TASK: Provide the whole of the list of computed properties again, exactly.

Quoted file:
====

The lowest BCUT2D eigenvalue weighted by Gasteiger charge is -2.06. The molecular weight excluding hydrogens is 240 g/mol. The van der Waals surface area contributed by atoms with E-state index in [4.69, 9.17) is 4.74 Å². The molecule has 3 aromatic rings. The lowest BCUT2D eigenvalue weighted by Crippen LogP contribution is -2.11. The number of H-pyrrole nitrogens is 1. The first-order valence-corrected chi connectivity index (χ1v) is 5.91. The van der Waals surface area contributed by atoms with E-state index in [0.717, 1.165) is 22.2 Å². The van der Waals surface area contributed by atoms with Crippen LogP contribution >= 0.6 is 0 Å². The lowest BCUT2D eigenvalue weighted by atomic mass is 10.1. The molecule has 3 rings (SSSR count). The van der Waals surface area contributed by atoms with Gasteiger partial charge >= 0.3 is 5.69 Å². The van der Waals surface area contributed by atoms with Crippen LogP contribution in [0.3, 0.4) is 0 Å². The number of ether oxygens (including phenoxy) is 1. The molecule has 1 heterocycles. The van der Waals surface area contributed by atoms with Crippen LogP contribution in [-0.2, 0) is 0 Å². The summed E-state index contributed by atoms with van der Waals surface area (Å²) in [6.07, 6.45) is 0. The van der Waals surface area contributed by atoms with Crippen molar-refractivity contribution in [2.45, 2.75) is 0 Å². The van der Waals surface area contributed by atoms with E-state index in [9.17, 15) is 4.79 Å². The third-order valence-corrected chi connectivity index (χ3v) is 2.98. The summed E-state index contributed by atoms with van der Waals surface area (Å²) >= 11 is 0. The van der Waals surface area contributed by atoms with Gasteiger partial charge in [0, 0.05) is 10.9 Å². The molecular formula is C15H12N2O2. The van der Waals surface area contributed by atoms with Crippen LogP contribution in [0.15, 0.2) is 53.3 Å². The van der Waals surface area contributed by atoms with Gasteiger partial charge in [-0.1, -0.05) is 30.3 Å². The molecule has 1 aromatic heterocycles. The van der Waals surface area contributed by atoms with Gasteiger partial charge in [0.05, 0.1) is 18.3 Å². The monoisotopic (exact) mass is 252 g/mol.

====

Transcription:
The lowest BCUT2D eigenvalue weighted by Gasteiger charge is -2.06. The molecular weight excluding hydrogens is 240 g/mol. The van der Waals surface area contributed by atoms with E-state index in [4.69, 9.17) is 4.74 Å². The molecule has 3 aromatic rings. The lowest BCUT2D eigenvalue weighted by Crippen LogP contribution is -2.11. The number of H-pyrrole nitrogens is 1. The first-order valence-corrected chi connectivity index (χ1v) is 5.91. The van der Waals surface area contributed by atoms with E-state index in [0.717, 1.165) is 22.2 Å². The van der Waals surface area contributed by atoms with Crippen LogP contribution >= 0.6 is 0 Å². The lowest BCUT2D eigenvalue weighted by atomic mass is 10.1. The molecule has 3 rings (SSSR count). The van der Waals surface area contributed by atoms with Gasteiger partial charge >= 0.3 is 5.69 Å². The van der Waals surface area contributed by atoms with Crippen LogP contribution in [0.3, 0.4) is 0 Å². The number of ether oxygens (including phenoxy) is 1. The molecule has 1 heterocycles. The van der Waals surface area contributed by atoms with Crippen LogP contribution in [-0.2, 0) is 0 Å². The summed E-state index contributed by atoms with van der Waals surface area (Å²) in [6.07, 6.45) is 0. The van der Waals surface area contributed by atoms with Crippen molar-refractivity contribution in [2.45, 2.75) is 0 Å². The van der Waals surface area contributed by atoms with E-state index in [9.17, 15) is 4.79 Å². The third-order valence-corrected chi connectivity index (χ3v) is 2.98. The summed E-state index contributed by atoms with van der Waals surface area (Å²) >= 11 is 0. The van der Waals surface area contributed by atoms with Gasteiger partial charge in [0, 0.05) is 10.9 Å². The molecular formula is C15H12N2O2. The van der Waals surface area contributed by atoms with Crippen LogP contribution in [0.15, 0.2) is 53.3 Å². The van der Waals surface area contributed by atoms with Gasteiger partial charge in [-0.1, -0.05) is 30.3 Å². The molecule has 1 aromatic heterocycles. The van der Waals surface area contributed by atoms with Gasteiger partial charge in [0.05, 0.1) is 18.3 Å². The monoisotopic (exact) mass is 252 g/mol.